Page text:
Every book is a little bit like the old '90s show Full House—Very Special Episodes dealing with everything from racism to bullying to diabetes. You got a little spiel in the beginning: Kristy is bossy, has a step father who is a millionaire and an adopted baby sister from Vietnam, Dawn is the hippy from California, who is also a vegan and a health food nut which leads to a lot of jokes about how gross tofu tastes, Mary Anne is shy and sensitive but is the only one with a steady boyfriend and is stepsisters with Dawn, Stacey is big city cool and has diabetes, Claudia is a Japanese-American artist whose eyes get called “almond shaped” a lot and who eats a lot of candy and never gets a pimple. And the younger two: Jessi who is black and Mallory who is white, and that's pretty much how their friendship got described, apart from a few details about their siblings. A pretty diverse group of friends, whose speciality, whose passion even was babysitting the neighbourhood kids. So each book was somewhat formulaic—it led with the lead character of that book whose name would also be in the title (Kristy's Big Idea, The Trouble With Stacey, Jessi's Secret Language etc) and there would be a B plot which involved a babysitting problem but which also ultimately tied back in with the original babysitter's problem. But for some reason, they fascinated not only me, but a host of girls worldwide growing up with the same characters. However, navigating America as I did that summer, the girls provided me with a roadmap to US teens. I imagined their wholesome faces as I “did” the country, and in New York City, I even bought myself the BSC Super Special 6: New York, New York, so I could see the city the way they did. (Unlike them, I was never allowed to wander about alone, but it was still fun.)

Over the years, the teen readers grew up and the BSC began to get sort of fetishized as many things from the late '80s and '90s tend to do in this nostalgia-obsessed age. There is a blog dedicated to Claudia's many outfits called What Claudia Wore (which is now defunct, but was very popular till 2013). It detailed such gems as:

"Anyway, I wore the coolest tuxedo I'd recently bought in a thrift shop, including a silky, piped shirt and a bright red velvet cummerbund. I removed the shoulder pads from the jacket, which made it really slouchy (I love that look). Then I bought a pair of white socks with silver glitter. I decided to wear a pair of red sneakers to match the cummerbund. I swept my hair up and fastened it with a rhinestone barrette in the shape of a musical note."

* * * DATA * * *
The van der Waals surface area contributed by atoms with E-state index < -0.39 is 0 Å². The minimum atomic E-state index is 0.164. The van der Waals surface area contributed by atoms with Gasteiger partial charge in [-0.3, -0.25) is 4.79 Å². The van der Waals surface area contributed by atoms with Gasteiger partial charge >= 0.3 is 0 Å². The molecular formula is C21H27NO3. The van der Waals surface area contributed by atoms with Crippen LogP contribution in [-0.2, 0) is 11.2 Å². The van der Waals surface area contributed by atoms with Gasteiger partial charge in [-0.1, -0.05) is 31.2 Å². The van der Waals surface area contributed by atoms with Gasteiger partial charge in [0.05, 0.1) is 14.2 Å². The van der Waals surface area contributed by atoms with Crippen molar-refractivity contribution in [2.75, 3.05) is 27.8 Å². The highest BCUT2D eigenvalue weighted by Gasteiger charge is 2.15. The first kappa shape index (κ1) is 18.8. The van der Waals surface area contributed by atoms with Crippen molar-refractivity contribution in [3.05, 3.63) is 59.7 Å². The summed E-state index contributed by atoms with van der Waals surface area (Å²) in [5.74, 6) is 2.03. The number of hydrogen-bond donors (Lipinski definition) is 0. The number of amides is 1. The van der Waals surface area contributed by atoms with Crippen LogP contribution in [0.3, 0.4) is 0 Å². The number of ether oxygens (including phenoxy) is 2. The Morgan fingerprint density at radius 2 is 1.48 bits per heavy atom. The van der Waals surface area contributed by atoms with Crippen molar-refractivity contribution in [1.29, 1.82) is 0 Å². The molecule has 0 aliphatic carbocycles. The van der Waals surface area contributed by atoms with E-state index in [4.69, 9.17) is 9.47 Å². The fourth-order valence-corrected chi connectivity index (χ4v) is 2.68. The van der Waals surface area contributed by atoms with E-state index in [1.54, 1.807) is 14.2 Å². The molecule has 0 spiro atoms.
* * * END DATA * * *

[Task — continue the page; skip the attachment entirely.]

Claudia—being Japanese American—might have been the most written about babysitter, with even a whole graphic essay dedicated to her being a role model for other Asian American girls.

We all had favourites—but mine was Mallory, considered by some to be the most boring babysitter, but I had met her first, her eleven-year-old soul was a kindred spirit, she liked to read and write, she had braces and glasses—Mallory, c'est moi! When I look at my collection now, the eleven-year-olds (Mallory and Jessi) have a majority of the shelf space, and obviously, my heart. Even as I grew up, I identified more with them than with the other girls (save maybe Mary Anne, who was quiet and shy and had an over-protective father). In America, I was learning, the girls got to go out on their own, look after other people's children, and make their own money without having to worry about silly things like parental permission. In many ways, the BSC were my first feminist role models—their business-like minds, their ingenuity and their independence.

I didn't hang out with Pinky and Minnie much after that one time, because in my innocence, I told my aunt about the conversation I had with them. “Do all American girls have boyfriends?” I asked, and she took Pinky to task about it. I even overheard her saying, “Things are different in India!” After that, I held my own counsel, but I didn't need Pinky and Minnie any more anyway. I had the BSC.